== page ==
Tim Gosling in Moscow -
Foreign investment into Russia hit over $60bn in the first half of the year compared with $23.4bn seen in the same period in 2006, figures from Rosstat showed on August 15.
Between January and June, FDI soared to $15.837bn in January-June, portfolio investments more than doubled to $1.1bn, while other investments rose to $43bn, according to the statistics service.
Despite relations with Russia that are strained to a greater degree than at any other time since the Soviet days, the UK leapt to the top of the charts, pumping over $15bn into the country, replacing traditional leader Cyprus a favourite offshore hub for Russian companies.
However, the Mediterranean island remains the largest point of entry in terms of accumulated investment, with the favourable tax locations of Netherlands and Luxembourg coming in second and third.
Meanwhile, Kommersant noted that credits to Russian legal entities from foreign owners setting up operations in the country rose by almost 7 times from the year-earlier period, accounting for more than half of the foreign inflow at $30.5bn.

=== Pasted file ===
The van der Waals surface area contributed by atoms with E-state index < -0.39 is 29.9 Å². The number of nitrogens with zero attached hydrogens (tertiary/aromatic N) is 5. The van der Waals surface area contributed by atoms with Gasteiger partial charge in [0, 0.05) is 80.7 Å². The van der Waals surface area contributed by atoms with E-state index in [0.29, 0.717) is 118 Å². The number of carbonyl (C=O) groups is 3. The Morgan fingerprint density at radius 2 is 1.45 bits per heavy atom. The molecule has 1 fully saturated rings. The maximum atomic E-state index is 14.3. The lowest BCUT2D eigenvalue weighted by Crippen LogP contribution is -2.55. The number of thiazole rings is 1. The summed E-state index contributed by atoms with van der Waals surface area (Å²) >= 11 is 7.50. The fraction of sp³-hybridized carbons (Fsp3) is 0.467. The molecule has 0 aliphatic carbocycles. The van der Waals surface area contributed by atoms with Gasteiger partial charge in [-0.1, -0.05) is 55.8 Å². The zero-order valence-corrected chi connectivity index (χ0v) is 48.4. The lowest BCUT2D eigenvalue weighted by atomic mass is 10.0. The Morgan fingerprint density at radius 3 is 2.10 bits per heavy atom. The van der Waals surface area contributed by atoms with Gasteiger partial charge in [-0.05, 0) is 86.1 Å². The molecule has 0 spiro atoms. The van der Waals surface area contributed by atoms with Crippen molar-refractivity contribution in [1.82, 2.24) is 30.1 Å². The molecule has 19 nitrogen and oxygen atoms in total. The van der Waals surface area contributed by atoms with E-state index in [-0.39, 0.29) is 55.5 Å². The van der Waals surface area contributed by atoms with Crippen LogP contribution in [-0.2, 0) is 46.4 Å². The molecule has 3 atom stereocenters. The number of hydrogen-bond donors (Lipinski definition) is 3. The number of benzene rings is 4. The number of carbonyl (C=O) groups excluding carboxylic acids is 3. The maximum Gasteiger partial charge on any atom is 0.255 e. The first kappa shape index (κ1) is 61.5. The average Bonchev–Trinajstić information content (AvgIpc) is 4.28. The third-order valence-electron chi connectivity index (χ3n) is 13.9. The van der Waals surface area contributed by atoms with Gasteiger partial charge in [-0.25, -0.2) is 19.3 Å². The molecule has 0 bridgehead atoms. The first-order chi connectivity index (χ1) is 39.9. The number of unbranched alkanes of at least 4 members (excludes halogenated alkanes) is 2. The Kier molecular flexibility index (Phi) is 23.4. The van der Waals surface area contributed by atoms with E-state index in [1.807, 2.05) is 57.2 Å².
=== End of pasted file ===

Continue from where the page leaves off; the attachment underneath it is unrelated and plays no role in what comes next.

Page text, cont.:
The paper also noted that for the first time the manufacturing sector topped the list of investment recipients, with $52bn. This compares with $42bn that went into mineral production and $48bn into industry. Real estate and transportation tied for fourth place with $13.1bn each.
Total investment from abroad for the whole year is widely expected to peak at $70bn, despite reaching almost that height in the first half of the year. This is largely because no further large IPOs or secondary offerings are on the cards, while several were held between January and June, including mammoth offerings from Sberbank and VTB.
In terms of outflow, Russian investment amounted to $39bn, with the most popular destinations being Cyprus, Netherlands, Austria and the UK, accounting for 31.3%, 25.7%, 5.7% and 5.7%, respectively.
Send comments to The Editor
Jason Corcoran in Moscow - Russian banks are disappearing at the fastest rate ever as the country's deepening recession makes it easier for the central bank to expose money laundering, dodgy lending ... more
bne IntelliNews - The Kremlin supported by national sports authorities has brushed aside "groundless" allegations of a mass doping scam involving Russian athletes after the World Anti-Doping Agency ... more
Jason Corcoran in Moscow - Revelations and mysticism may have been the stock-in-trade of Nikolai Tsvetkov’s management style, but ultimately they didn’t help him to hold on to his ... more